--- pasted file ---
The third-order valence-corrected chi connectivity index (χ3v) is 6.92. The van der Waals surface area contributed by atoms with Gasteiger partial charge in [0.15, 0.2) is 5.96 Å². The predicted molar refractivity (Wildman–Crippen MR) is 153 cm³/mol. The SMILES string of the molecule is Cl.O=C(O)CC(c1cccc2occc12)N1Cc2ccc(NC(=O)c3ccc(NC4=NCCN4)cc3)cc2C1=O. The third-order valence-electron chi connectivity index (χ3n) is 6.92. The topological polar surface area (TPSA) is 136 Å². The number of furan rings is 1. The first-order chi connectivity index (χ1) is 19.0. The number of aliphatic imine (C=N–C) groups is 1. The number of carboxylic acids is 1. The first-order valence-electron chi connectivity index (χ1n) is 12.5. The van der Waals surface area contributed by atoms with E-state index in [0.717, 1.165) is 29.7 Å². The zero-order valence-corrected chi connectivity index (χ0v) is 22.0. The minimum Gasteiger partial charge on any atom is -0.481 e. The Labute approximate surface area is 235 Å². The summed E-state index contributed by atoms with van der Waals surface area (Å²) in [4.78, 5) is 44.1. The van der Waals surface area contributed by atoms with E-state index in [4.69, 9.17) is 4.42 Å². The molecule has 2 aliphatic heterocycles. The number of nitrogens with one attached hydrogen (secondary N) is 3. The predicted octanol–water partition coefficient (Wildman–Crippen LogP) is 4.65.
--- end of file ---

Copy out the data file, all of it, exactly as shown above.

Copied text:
The third-order valence-corrected chi connectivity index (χ3v) is 6.92. The van der Waals surface area contributed by atoms with Gasteiger partial charge in [0.15, 0.2) is 5.96 Å². The predicted molar refractivity (Wildman–Crippen MR) is 153 cm³/mol. The SMILES string of the molecule is Cl.O=C(O)CC(c1cccc2occc12)N1Cc2ccc(NC(=O)c3ccc(NC4=NCCN4)cc3)cc2C1=O. The third-order valence-electron chi connectivity index (χ3n) is 6.92. The topological polar surface area (TPSA) is 136 Å². The number of furan rings is 1. The first-order chi connectivity index (χ1) is 19.0. The number of aliphatic imine (C=N–C) groups is 1. The number of carboxylic acids is 1. The first-order valence-electron chi connectivity index (χ1n) is 12.5. The van der Waals surface area contributed by atoms with E-state index in [0.717, 1.165) is 29.7 Å². The zero-order valence-corrected chi connectivity index (χ0v) is 22.0. The minimum Gasteiger partial charge on any atom is -0.481 e. The Labute approximate surface area is 235 Å². The summed E-state index contributed by atoms with van der Waals surface area (Å²) in [4.78, 5) is 44.1. The van der Waals surface area contributed by atoms with E-state index in [4.69, 9.17) is 4.42 Å². The molecule has 2 aliphatic heterocycles. The number of nitrogens with one attached hydrogen (secondary N) is 3. The predicted octanol–water partition coefficient (Wildman–Crippen LogP) is 4.65.